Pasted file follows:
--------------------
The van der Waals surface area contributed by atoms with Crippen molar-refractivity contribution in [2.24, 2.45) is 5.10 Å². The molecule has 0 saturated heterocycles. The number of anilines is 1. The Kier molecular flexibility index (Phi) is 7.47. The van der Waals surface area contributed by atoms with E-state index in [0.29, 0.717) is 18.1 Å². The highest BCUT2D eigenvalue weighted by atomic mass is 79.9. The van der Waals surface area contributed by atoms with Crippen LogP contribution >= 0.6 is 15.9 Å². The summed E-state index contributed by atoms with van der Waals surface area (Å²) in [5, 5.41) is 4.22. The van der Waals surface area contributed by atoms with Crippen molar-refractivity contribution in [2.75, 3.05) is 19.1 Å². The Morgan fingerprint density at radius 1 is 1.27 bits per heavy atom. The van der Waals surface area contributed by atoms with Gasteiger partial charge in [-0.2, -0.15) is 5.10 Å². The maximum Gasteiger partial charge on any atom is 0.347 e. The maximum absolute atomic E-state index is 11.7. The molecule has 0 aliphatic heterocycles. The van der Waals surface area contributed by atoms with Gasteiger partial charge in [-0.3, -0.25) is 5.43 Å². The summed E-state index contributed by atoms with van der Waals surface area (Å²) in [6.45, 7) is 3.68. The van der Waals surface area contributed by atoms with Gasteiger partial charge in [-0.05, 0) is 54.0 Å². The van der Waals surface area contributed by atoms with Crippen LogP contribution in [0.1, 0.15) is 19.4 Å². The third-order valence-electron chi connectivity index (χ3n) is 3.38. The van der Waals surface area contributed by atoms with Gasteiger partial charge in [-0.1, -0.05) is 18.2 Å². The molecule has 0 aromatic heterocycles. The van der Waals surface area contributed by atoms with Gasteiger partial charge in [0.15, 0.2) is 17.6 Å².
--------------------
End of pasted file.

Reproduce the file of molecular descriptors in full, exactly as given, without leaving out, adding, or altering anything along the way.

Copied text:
The van der Waals surface area contributed by atoms with Crippen molar-refractivity contribution in [2.24, 2.45) is 5.10 Å². The molecule has 0 saturated heterocycles. The number of anilines is 1. The Kier molecular flexibility index (Phi) is 7.47. The van der Waals surface area contributed by atoms with E-state index in [0.29, 0.717) is 18.1 Å². The highest BCUT2D eigenvalue weighted by atomic mass is 79.9. The van der Waals surface area contributed by atoms with Crippen LogP contribution >= 0.6 is 15.9 Å². The summed E-state index contributed by atoms with van der Waals surface area (Å²) in [5, 5.41) is 4.22. The van der Waals surface area contributed by atoms with Crippen molar-refractivity contribution in [2.75, 3.05) is 19.1 Å². The Morgan fingerprint density at radius 1 is 1.27 bits per heavy atom. The van der Waals surface area contributed by atoms with Gasteiger partial charge in [-0.2, -0.15) is 5.10 Å². The maximum Gasteiger partial charge on any atom is 0.347 e. The maximum absolute atomic E-state index is 11.7. The molecule has 0 aliphatic heterocycles. The van der Waals surface area contributed by atoms with Gasteiger partial charge in [-0.3, -0.25) is 5.43 Å². The summed E-state index contributed by atoms with van der Waals surface area (Å²) in [6.45, 7) is 3.68. The van der Waals surface area contributed by atoms with Gasteiger partial charge in [-0.05, 0) is 54.0 Å². The van der Waals surface area contributed by atoms with Crippen LogP contribution in [0.1, 0.15) is 19.4 Å². The third-order valence-electron chi connectivity index (χ3n) is 3.38. The van der Waals surface area contributed by atoms with Gasteiger partial charge in [-0.1, -0.05) is 18.2 Å². The molecule has 0 aromatic heterocycles. The van der Waals surface area contributed by atoms with Gasteiger partial charge in [0.15, 0.2) is 17.6 Å².